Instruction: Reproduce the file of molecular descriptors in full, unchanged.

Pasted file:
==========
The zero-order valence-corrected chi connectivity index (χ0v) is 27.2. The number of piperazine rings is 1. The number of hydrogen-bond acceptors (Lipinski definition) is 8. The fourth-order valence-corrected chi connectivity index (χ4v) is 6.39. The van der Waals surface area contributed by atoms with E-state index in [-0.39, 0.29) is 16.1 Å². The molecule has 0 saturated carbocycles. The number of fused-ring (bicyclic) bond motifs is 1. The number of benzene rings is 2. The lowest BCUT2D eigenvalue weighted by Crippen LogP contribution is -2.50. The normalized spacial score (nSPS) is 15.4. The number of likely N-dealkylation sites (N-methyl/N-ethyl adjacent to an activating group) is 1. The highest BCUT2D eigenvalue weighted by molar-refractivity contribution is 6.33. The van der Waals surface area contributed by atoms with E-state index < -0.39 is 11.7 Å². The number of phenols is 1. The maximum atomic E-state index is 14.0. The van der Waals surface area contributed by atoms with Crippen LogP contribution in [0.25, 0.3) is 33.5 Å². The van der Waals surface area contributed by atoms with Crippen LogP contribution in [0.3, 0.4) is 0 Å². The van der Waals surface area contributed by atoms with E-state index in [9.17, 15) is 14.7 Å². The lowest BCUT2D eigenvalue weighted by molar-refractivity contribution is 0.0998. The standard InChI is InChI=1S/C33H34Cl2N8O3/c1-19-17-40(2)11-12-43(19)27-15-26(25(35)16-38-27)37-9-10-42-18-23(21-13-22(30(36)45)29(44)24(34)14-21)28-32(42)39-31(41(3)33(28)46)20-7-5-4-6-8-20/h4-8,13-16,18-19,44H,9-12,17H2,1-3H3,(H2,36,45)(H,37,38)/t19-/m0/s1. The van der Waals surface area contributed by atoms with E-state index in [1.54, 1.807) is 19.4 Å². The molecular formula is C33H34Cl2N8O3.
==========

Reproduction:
The zero-order valence-corrected chi connectivity index (χ0v) is 27.2. The number of piperazine rings is 1. The number of hydrogen-bond acceptors (Lipinski definition) is 8. The fourth-order valence-corrected chi connectivity index (χ4v) is 6.39. The van der Waals surface area contributed by atoms with E-state index in [-0.39, 0.29) is 16.1 Å². The molecule has 0 saturated carbocycles. The number of fused-ring (bicyclic) bond motifs is 1. The number of benzene rings is 2. The lowest BCUT2D eigenvalue weighted by Crippen LogP contribution is -2.50. The normalized spacial score (nSPS) is 15.4. The number of likely N-dealkylation sites (N-methyl/N-ethyl adjacent to an activating group) is 1. The highest BCUT2D eigenvalue weighted by molar-refractivity contribution is 6.33. The van der Waals surface area contributed by atoms with E-state index < -0.39 is 11.7 Å². The number of phenols is 1. The maximum atomic E-state index is 14.0. The van der Waals surface area contributed by atoms with Crippen LogP contribution in [0.25, 0.3) is 33.5 Å². The van der Waals surface area contributed by atoms with Crippen LogP contribution in [0.3, 0.4) is 0 Å². The van der Waals surface area contributed by atoms with E-state index in [9.17, 15) is 14.7 Å². The lowest BCUT2D eigenvalue weighted by molar-refractivity contribution is 0.0998. The standard InChI is InChI=1S/C33H34Cl2N8O3/c1-19-17-40(2)11-12-43(19)27-15-26(25(35)16-38-27)37-9-10-42-18-23(21-13-22(30(36)45)29(44)24(34)14-21)28-32(42)39-31(41(3)33(28)46)20-7-5-4-6-8-20/h4-8,13-16,18-19,44H,9-12,17H2,1-3H3,(H2,36,45)(H,37,38)/t19-/m0/s1. The van der Waals surface area contributed by atoms with E-state index in [1.54, 1.807) is 19.4 Å². The molecular formula is C33H34Cl2N8O3.